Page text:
Meal times are also an excellent opportunity to teach all kinds of commands, but they are instrumental in remembering well, as we can encourage the dog to learn its name and respond to whistle commands.

Blow a whistle (three or four times individually) when you prepare food for your dog. Then, ask him to follow you around the garden while you take the food to the bowl and say your dog’s name or whistle, like the Pied Piper.

Use rewards sparingly: build bonding and trust.

You can also create a better memory by giving your dog a reward or food praise every time he returns when called. However, don’t reward him every time: it is essential that the dog remembers repeatedly and knows that he has to work hard as a team with you to build that trust in the knowledge that he will only be rewarded for consistent good behaviour.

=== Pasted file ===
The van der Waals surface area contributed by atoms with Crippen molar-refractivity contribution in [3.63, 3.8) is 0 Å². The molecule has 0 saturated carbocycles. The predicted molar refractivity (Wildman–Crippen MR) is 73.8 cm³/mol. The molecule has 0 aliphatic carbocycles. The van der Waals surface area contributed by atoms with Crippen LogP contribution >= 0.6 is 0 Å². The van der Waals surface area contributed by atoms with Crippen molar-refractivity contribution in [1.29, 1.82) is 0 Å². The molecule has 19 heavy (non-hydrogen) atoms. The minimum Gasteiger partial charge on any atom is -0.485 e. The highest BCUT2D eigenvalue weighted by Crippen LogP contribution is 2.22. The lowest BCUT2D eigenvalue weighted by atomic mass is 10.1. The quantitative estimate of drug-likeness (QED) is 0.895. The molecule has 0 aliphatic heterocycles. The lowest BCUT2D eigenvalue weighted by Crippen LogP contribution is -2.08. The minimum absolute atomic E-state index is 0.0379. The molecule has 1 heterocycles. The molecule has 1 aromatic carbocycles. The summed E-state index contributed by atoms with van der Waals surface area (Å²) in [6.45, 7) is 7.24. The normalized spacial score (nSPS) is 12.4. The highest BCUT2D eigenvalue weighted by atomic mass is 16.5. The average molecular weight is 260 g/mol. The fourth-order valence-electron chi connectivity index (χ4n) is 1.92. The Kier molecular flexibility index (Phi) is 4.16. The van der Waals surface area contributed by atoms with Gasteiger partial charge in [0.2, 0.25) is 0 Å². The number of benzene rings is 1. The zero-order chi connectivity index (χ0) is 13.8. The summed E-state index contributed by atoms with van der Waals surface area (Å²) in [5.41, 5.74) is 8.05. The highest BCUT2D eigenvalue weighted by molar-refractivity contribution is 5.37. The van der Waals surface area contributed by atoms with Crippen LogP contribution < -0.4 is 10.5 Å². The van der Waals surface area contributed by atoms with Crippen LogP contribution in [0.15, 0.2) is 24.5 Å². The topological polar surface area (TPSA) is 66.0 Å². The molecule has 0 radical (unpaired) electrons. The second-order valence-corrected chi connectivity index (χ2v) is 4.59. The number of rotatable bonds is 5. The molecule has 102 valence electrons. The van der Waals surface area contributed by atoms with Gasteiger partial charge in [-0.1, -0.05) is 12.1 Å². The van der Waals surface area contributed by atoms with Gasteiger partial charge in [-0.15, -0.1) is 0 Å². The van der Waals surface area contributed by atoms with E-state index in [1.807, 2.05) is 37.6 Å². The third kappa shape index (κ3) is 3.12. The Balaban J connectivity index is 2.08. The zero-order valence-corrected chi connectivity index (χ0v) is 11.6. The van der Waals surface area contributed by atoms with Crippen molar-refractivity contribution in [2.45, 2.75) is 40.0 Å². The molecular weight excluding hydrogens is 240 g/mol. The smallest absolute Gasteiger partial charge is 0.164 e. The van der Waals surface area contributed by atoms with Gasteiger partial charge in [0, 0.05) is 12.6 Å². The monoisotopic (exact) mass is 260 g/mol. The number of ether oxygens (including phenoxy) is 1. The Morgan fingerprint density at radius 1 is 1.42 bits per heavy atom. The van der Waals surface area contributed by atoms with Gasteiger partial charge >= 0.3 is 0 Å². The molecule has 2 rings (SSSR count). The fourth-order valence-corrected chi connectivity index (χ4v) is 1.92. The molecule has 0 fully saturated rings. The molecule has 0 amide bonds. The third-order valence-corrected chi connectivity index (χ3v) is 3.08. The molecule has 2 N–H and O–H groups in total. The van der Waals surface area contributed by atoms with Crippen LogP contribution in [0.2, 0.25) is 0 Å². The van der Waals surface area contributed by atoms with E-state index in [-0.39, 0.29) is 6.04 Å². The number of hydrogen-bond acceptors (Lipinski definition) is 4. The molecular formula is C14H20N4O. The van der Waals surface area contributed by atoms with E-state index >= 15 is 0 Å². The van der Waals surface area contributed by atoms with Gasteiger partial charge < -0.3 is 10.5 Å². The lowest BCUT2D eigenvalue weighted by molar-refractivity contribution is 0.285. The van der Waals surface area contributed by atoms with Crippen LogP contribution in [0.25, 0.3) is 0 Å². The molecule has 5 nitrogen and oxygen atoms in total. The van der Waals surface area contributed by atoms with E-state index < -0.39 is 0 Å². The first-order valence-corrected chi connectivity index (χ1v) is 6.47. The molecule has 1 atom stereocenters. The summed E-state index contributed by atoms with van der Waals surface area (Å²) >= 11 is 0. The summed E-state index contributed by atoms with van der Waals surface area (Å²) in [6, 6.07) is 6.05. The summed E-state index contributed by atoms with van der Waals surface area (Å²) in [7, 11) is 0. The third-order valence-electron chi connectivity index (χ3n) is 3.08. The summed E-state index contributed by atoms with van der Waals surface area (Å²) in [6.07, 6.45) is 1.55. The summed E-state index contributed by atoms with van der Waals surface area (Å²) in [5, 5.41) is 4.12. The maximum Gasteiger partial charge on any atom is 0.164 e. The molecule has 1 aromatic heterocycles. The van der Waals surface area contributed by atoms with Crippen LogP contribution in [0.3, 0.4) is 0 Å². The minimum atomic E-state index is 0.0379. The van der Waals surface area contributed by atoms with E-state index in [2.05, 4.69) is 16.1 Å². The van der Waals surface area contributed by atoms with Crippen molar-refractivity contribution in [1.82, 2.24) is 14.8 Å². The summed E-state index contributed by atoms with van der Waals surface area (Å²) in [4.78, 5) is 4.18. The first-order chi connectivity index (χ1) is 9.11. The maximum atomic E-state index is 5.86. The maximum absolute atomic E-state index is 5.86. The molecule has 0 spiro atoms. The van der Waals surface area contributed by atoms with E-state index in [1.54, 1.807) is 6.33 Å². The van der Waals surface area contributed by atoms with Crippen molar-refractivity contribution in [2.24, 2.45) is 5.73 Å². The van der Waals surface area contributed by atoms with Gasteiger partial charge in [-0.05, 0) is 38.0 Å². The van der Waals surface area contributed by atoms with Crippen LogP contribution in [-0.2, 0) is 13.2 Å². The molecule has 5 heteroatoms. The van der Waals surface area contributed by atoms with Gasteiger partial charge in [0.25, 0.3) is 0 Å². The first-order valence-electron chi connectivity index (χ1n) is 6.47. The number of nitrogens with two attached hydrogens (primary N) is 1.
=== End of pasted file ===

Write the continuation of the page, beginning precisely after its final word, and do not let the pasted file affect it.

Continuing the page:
More detailed advice on training methods

Ben Randall is an award-winning dog trainer – For more detailed advice on Ben Randall’s positive, reward-based and proven BG training methods, one-to-one training sessions, residential training or five-star dog boarding at his BGHQ in Herefordshire, call 01531 670960 or visit www.ledburylodgekennels.co.uk

A seven-day free trial of the Gundog app costs £24.99 per month or £249.99 per year.

Final Thoughts about to recall a Dog

  1. Choose a cue word and stick to it. The cue word could be “come,” “here,” or anything else that you want to use. Choosing a short and easy term for your dog to understand is essential.
  2. Start training in a quiet environment. Once your dog knows the cue word, you can train them to come to you in a calm environment. Start by standing a few feet from your dog and calling them to you. When they come to you, please give them a treat and praise them.